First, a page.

The Colors of Dinosaurs Open a New Window to Study the Past
by Riley Black Smithsonian.com
On December 9, 1833, the English fossil collector Elizabeth Philpot sent a letter to naturalist William Buckland. In addition to requesting back some vertebrae of a marine reptile Buckland had borrowed, Philpot also included notes on a recent trip with a young upstart fossil hound—the pioneering paleontologist Mary Anning. But what made the note special was an illustration Philpot had included with the letter. It depicted the toothy smile of an Ichthyosaurus skull, drawn after one of the many such fossils that Philpot, her sisters and Anning were finding in the ancient rocks of England’s southern coast. And it wasn’t drawn in any ordinary ink. The sepia tones were made from the preserved ink of a squid-like creature found in the same deposits as the ichthyosaur, revitalized after 200 million years.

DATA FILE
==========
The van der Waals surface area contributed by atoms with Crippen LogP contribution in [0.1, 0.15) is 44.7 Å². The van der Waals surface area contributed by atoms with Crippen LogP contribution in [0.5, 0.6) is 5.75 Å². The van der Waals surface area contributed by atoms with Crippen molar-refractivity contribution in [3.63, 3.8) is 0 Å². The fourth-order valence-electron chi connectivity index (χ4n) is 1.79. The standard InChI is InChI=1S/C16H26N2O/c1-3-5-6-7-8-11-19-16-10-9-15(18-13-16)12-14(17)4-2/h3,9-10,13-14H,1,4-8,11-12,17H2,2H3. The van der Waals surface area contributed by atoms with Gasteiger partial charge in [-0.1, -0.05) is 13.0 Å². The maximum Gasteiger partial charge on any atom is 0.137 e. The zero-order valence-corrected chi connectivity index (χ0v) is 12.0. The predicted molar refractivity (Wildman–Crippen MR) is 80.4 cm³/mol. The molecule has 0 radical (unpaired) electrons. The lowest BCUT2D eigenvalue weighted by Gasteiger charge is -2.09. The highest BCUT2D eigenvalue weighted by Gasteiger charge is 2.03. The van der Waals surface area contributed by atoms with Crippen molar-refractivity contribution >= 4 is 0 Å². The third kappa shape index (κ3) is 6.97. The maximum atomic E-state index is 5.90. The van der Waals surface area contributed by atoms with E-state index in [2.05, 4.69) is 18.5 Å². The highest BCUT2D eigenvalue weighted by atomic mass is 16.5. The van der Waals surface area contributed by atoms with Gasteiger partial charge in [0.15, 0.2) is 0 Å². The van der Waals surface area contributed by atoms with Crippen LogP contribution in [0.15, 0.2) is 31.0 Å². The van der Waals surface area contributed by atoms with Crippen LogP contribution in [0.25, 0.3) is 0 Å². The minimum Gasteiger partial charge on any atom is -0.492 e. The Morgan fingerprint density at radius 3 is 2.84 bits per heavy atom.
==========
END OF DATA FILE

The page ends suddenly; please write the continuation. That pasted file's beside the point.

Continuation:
On the surface, Philpot’s drawing might only seem to be a neat fossiliferous trick. In 2009, another drawing made from ancient ink kicked up renewed attention for the surprising fact that traces of prehistoric color could persist to the 21st century. But the fact that such primordial shades can be recovered at all opens up a realm of scientific possibility. With the right specimens, experts can start to color in the fossil record.
Carol graduated from Riverside White Cross School of Nursing in Columbus, Ohio and received her diploma as a registered nurse. She attended Bowling Green State University where she received a Bachelor of Arts Degree in History and Literature. She attended the University of Toledo, College of Nursing, and received a Master’s of Nursing Science Degree as an Educator.
She has traveled extensively, is a photographer, and writes on medical issues. Carol has three children RJ, Katherine, and Stephen – one daughter-in-law; Katie – two granddaughters; Isabella Marianna and Zoe Olivia – and one grandson, Alexander Paul. She also shares her life with her husband Gordon Duff, many cats, and two rescues.